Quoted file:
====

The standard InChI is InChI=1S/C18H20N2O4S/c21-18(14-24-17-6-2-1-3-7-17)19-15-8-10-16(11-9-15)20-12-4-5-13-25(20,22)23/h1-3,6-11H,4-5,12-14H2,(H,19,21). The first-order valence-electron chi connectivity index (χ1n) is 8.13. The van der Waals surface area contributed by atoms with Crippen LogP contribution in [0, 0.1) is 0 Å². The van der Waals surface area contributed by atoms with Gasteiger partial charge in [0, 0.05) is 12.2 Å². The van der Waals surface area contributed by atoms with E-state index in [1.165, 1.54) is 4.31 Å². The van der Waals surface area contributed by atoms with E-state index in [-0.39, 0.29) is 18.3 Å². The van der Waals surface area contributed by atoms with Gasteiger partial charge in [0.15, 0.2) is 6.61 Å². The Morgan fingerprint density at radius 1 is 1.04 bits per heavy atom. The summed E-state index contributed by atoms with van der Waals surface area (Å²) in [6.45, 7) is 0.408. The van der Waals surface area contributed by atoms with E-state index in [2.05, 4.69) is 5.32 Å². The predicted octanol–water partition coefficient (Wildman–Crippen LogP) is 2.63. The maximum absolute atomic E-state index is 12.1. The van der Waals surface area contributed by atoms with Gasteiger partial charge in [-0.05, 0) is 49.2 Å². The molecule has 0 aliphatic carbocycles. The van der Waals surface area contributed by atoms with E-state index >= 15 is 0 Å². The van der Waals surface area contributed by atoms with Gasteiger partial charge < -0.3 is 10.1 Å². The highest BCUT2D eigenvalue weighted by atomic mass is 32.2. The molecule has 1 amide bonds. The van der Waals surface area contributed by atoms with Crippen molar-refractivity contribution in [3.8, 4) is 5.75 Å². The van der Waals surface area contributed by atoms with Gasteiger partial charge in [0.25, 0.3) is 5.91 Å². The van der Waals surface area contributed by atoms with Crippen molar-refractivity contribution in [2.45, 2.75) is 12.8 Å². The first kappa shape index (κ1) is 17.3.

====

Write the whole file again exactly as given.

The standard InChI is InChI=1S/C18H20N2O4S/c21-18(14-24-17-6-2-1-3-7-17)19-15-8-10-16(11-9-15)20-12-4-5-13-25(20,22)23/h1-3,6-11H,4-5,12-14H2,(H,19,21). The first-order valence-electron chi connectivity index (χ1n) is 8.13. The van der Waals surface area contributed by atoms with Crippen LogP contribution in [0, 0.1) is 0 Å². The van der Waals surface area contributed by atoms with Gasteiger partial charge in [0, 0.05) is 12.2 Å². The van der Waals surface area contributed by atoms with E-state index in [1.165, 1.54) is 4.31 Å². The van der Waals surface area contributed by atoms with E-state index in [-0.39, 0.29) is 18.3 Å². The van der Waals surface area contributed by atoms with Gasteiger partial charge in [0.15, 0.2) is 6.61 Å². The Morgan fingerprint density at radius 1 is 1.04 bits per heavy atom. The summed E-state index contributed by atoms with van der Waals surface area (Å²) in [6.45, 7) is 0.408. The van der Waals surface area contributed by atoms with E-state index in [2.05, 4.69) is 5.32 Å². The predicted octanol–water partition coefficient (Wildman–Crippen LogP) is 2.63. The maximum absolute atomic E-state index is 12.1. The van der Waals surface area contributed by atoms with Gasteiger partial charge in [-0.05, 0) is 49.2 Å². The molecule has 0 aliphatic carbocycles. The van der Waals surface area contributed by atoms with E-state index >= 15 is 0 Å². The van der Waals surface area contributed by atoms with Gasteiger partial charge < -0.3 is 10.1 Å². The highest BCUT2D eigenvalue weighted by atomic mass is 32.2. The molecule has 1 amide bonds. The van der Waals surface area contributed by atoms with Crippen molar-refractivity contribution in [3.8, 4) is 5.75 Å². The van der Waals surface area contributed by atoms with Gasteiger partial charge in [0.25, 0.3) is 5.91 Å². The van der Waals surface area contributed by atoms with Crippen molar-refractivity contribution in [2.45, 2.75) is 12.8 Å². The first kappa shape index (κ1) is 17.3.